[10] Andrew R, Derry S, Taylor RS, Straube S, Phillips CJ. The costs and consequences of adequately managed chronic non‐cancer pain and chronic neuropathic pain. Pain Practice. 2014; 14: 79-94.

[11] Del Giorno R, Frumento P, Varrassi G, Paladini A, Coaccioli S. Assessment of chronic pain and access to pain therapy: a cross-sectional population-based study. Journal of Pain Research. 2017; 10: 2577-2584.

[12] Azevedo LF, Costa-Pereira A, Mendonça L, Dias CC, Castro-Lopes JM. Epidemiology of chronic pain: a population-based nationwide study on its prevalence, characteristics and associated disability in Portugal. Journal of Pain. 2012; 13: 773-783.

[13] Kurita GP, Sjøgren P, Juel K, Højsted J, Ekholm O. The burden of chronic pain: a cross-sectional survey focussing on diseases, immigration, and opioid use. Pain. 2012; 153: 2332-2338.

[14] Flüß E, Bond CM, Jones GT, Macfarlane GJ. The re-evaluation of the measurement of pain in population-based epidemiological studies: The SHAMA study. Brazilian Journal of Pain. 2015; 9: 134-41.

[15] Patel KV, Guralnik JM, Dansie EJ, Turk DC. Prevalence and impact of pain among older adults in the united states: findings from the 2011 national health and aging trends study. Pain. 2013; 154: 2649-57.

[16] Raftery MN, Sarma K, Murphy AW, De la Harpe D, Normand C, McGuire BE. Chronic pain in the Republic of Ireland-community prevalence, psychosocial profile and predictors of pain-related disability: results from the prevalence, impact and cost of chronic pain (PRIME) study, part 1. Pain. 2011; 152: 1096-103.

[17] Molton IR, Terrill AL. Overview of persistent pain in older adults. American Psychologist. 2014; 69: 197-207.

[18] Mogil JS. Sex differences in pain and pain inhibition: multiple expla-nations of a controversial phenomenon. Nature Reviews Neuroscience. 2012; 13: 859-866.

[19] Latina R, De Marinis MG, Giordano F, Osborn JF, Giannarelli D, Di Biagio E, et al. Epidemiology of chronic pain in the Latium region, Italy: A cross-sectional study on the clinical characteristics of patients attending pain clinics. Pain Management Nursing. 2019; 20: 373-381.

[20] Langley PC, Ruiz-Iban MA, Molina JT, De Andres J, Castellón JR. The prevalence, correlates and treatment of pain in Spain. Journal of Medical Economics. 2011; 14: 367-380.

[21] Andersson HIEG, Leden I, Schersten B. Impact of chronic pain on health care seeking, self care, and medication. Results from a population-based Swedish study. Journal of Epidemiology and Community Health. 1999; 53: 503-509.

[22] Mäntyselkä PT, Turunen JH, Ahonen RS, Kumpusalo EA. Chronic pain and poor self-rated health. Journal of the American Medical Association. 2003; 290: 2435-2442.

[23] Smith BH, Hardman JD, Stein A, Colvin L. Managing chronic pain in the non-specialist setting: a new SIGN guideline. British Journal of General Practice. 2014; 64: e462-e4.

[24] Dobscha SK, Corson K, Perrin NA, Hanson GC, Leibowitz RQ, Doak MN, et al. Collaborative care for chronic pain in primary care: a cluster randomized trial. Journal of the American Medical Association. 2009; 301: 1242-1252.

[25] D’Angelo D, Chiara M, Vellone E, Alvaro R, Casale G, Stefania L, et al. Transitions between care settings after enrolment in a palliative care service in Italy: a retrospective analysis. International Journal of Palliative Nursing. 2013; 19: 110-115.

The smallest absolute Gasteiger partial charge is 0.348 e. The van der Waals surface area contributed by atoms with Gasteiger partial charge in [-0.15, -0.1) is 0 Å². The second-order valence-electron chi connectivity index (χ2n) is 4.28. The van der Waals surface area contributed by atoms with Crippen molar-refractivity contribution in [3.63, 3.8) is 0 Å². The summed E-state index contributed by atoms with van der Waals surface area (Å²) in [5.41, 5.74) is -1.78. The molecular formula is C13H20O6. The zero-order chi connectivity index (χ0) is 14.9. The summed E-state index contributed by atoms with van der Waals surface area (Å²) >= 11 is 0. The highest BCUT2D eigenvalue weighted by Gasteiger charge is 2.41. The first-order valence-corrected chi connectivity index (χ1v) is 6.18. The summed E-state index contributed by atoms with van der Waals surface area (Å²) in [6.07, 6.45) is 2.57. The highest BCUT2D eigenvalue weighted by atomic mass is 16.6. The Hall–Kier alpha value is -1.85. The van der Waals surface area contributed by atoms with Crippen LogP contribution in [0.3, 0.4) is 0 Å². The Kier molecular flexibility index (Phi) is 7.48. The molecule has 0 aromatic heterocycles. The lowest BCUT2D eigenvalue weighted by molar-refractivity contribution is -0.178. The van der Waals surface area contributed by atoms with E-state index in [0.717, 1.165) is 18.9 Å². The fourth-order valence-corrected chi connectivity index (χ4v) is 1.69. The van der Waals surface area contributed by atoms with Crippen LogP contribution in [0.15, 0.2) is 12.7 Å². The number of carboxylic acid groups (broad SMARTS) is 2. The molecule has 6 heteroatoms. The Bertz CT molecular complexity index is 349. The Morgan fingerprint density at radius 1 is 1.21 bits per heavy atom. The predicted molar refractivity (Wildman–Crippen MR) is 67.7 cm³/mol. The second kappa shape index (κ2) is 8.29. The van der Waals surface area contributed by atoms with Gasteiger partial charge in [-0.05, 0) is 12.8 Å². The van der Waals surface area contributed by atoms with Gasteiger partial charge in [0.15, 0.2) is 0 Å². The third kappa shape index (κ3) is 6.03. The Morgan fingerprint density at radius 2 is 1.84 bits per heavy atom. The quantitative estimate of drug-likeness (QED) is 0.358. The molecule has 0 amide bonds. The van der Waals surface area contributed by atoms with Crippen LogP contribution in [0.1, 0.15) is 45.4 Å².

[26] Koleva D, Krulichova I, Bertolini G, Caimi V, Garattini L. Pain in primary care: an Italian survey. European Journal of Public Health. 2005; 15: 475-9.

[27] Leuter C, Piroli A, Paladini A, Tudini M, Varrassi G. Care strategies and therapeutic pathways for chronic pain patients in Abruzzo Region, Italy. Annali di Igiene. 2017; 29: 63-72.

[28] Guthrie B, Payne K, Alderson P, McMurdo ME, Mercer SW. Adapting clinical guidelines to take account of multimorbidity. British Medical Journal. 2012; 345: e6341.

[29] Pannek J, Pannek-Rademacher S, Wöllner J. Use of complementary and alternative medicine in persons with spinal cord injury in Switzerland: a survey study. Spinal Cord. 2015; 53: 569-72.

[30] Smith BH, Hopton JL, Chambers WA. Chronic pain in primary care. Family Practice. 1999; 16: 475-482.

[31] Dworkin RH, Turk DC, Wyrwich KW, Beaton D, Cleeland CS, Farrar JT, et al. Interpreting the clinical importance of treatment outcomes in chronic pain clinical trials: IMMPACT recommendations. Journal of Pain. 2008; 9: 105-121.

[32] Dubois MY, Follett KA. Pain medicine: the case for an independent medical specialty and training programs. Academic Medicine. 2014; 89: 863-868.

[33] Damico V, Murano L, Cazzaniga F, Dal Molin A. Pain prevalence, severity, assessment and management in hospitalized adult patients: a result of a multicenter cross-sectional study. Annali dell’Istituto Superiore di Sanita. 2018; 54: 194-200.

[34] Corsi N, Roberto A, Cortesi L, Nobili A, Mannucci PM, Corli O, et al. Prevalence, characteristics and treatment of chronic pain in elderly patients hospitalized in internal medicine wards. European Journal of Internal Medicine. 2018; 55: 35-39.

[35] Latina R, De Marinis MG, Baglìo G, Cattaruzza MS, Notaro P, Guzzetti V, et al. Features and organization of pain centers in the Lazio Region, Italy, in 2011. Annali di Igiene. 2014; 26: 367-379.

[36] von Elm E, Altman DG, Egger M, Pocock SJ, Gøtzsche PC, Van-denbroucke JP, et al. The strengthening the reporting of observational studies in epidemiology (STROBE) statement: guidelines for reporting observational studies. Annals of Internal Medicine. 2007; 147: 573-577.